Elevation: 11,415ft (4302m)
Coordinates: 38°50°26°N 105°02°39°W
Location: Colorado, USA
Info: Named after explorer Zebulon Pike, whose expedition reached it in 1806, Pikes Peak is also known as Heey-otoyoo’, meaning ‘Long Mountain’, in the language of the local Arapaho people. The first organised hillclimb race took place there in 1916. It now begins at Mile 7 of the Pikes Peak Highway and ends at the summit.
A retired astrophysics professor is not the first person you’d expect to find in full Nomex atop a wind-swept mountain, but therein lies the wonder of Porsche Club motorsport.
I stumbled upon the self-effacing Kathy Mead while interviewing Pikes Peak stalwart and film-maker Jeff Zwart in 2020. As one of his students for the newly formed Cayman GT4 Clubsport class at the historic Denver hillclimb, Kathy had impressed Jeff with her focus and natural pace despite an unprecedented challenge and modest experience. The Texan had only started racing four years earlier and was tackling her first Pikes Peak at the age of 61.
As a member of Porsche Club of America, Kathy’s path into motorsport perfectly encapsulates how the grassroots nature of the much-vaunted Porsche Pyramid can prove so successful. Mead bought her first Porsche, a 997, in 2010 and immediately set about learning how to get the best from it.
“I bought a 911 and learned to drive it properly because I like driving,” she says with what proves to be a typical lack of frippery. “Driving is a skill. And a Porsche is an engineering marvel. I don’t want to just park it in my garage and admire it. I admire it by honing my craft so that I can experience its potential.”
Kathy enrolled on several driver education days put on by her Region of Porsche Club of America, content at this early stage to explore the limits of her car without testing anyone else’s. She soon began modifying her 911, however, with more track-oriented suspension, race seats and a roll bar.
As she grew quicker, the limitations of track events where overtaking was forbidden began to frustrate her. “So I had a conversation with myself,” Kathy recalls. “I said you have to either be chill about this or you have to go racing. I decided to go racing.”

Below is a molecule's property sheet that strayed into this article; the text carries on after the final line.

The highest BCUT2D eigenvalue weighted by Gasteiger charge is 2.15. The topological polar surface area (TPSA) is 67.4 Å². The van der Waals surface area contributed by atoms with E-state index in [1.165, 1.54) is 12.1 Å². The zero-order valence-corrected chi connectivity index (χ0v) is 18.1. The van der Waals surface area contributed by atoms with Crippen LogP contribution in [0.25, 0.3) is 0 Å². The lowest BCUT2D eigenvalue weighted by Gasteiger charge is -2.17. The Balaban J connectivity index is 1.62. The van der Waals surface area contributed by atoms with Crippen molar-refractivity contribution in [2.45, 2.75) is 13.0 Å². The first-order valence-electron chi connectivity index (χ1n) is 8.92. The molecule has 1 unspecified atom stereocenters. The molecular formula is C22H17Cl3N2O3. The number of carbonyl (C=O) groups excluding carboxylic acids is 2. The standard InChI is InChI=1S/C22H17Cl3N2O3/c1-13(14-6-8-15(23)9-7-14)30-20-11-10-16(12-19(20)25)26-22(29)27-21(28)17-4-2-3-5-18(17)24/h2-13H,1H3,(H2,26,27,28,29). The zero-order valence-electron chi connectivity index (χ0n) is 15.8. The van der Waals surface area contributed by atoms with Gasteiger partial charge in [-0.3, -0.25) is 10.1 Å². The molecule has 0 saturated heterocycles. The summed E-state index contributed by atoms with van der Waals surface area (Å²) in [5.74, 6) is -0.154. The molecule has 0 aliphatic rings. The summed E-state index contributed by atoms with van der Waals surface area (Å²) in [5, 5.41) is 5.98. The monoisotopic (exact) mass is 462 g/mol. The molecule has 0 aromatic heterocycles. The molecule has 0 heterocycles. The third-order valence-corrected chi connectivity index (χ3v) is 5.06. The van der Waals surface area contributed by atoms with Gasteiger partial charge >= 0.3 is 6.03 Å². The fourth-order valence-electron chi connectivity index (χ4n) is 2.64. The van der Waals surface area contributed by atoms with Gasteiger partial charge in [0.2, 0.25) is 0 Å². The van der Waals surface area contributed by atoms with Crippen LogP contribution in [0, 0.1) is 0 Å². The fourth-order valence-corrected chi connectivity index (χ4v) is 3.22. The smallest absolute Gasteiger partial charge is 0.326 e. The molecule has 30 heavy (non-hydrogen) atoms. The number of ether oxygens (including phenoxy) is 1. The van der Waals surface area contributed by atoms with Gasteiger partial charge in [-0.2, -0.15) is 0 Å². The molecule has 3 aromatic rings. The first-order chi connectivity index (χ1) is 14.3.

Kathy soon zeroed in on a 981 Cayman GT4 Clubsport, a car eligible for several race series, most of which were hosted by PCA. She hired a driver coach and established a small team to maintain the car soon afterwards. “It was very challenging, but it was awesome,” she says of her first season. “The standard of driving was really good and at last I could pass people at any point! I became really studious about driving. I watched videos and studied my data, spending a lot of time on this during and between events.”
Following a positive debut season in 2017, personal matters forced Kathy to take a two-year sabbatical from racing. After such a long break, she was reluctant to jump straight back into a full season and so began looking at alternatives such as time trials.
As luck would have it, a division had been created for the Cayman GT4 Clubsport on the Pikes Peak International Hill Climb and, with the encouragement of her mechanic Mike Conn, Kathy began exploring the possibility of entering her car. “I was aware of Pikes Peak but mostly through videos of people crashing spectacularly, and that didn’t interest me,” she says with a laugh. “But one day in January of this year, Mike told me the deadline for registering was that night. It was decision time. I filled out the forms and it was done.”
The pandemic made travelling to Colorado to familiarise herself with the course extremely tricky for Kathy. In the coming months, she would also have to adapt to the extremes of altitude experienced at Pikes Peak and her own innate fear of heights. Kathy was a diligent student, however, attending every available practice, training hard and adapting her sleep patterns to the 2am starts required to be on the course in time for your start slot. She also studied the 12.4-mile course down to the finest detail.
“I felt well-prepared, but you still have to execute,” Kathy says of the big day in August last year. “And race day at Pikes Peak is the only time that you get to drive the whole mountain. But what I’d learned in practice was just to think about the next turn. So that’s what I did, through all 156 of them. When I crossed the line, it was the most euphoric I’ve ever felt in my whole life. It was the hardest but coolest thing I’d ever done: a complete release after a month of focus and preparation. I was literally screaming in the car.”
With a time of 11 minutes and 36 seconds, Mead was crowned Rookie of the Year – something that gave her even more confidence to return to racing. “Life is short,” she says, “and, at 61, I really want to do more. I will race with the PCA again next year and am going back to Pikes Peak. I’m not good at making plans for the future, but I’m definitely doing that.”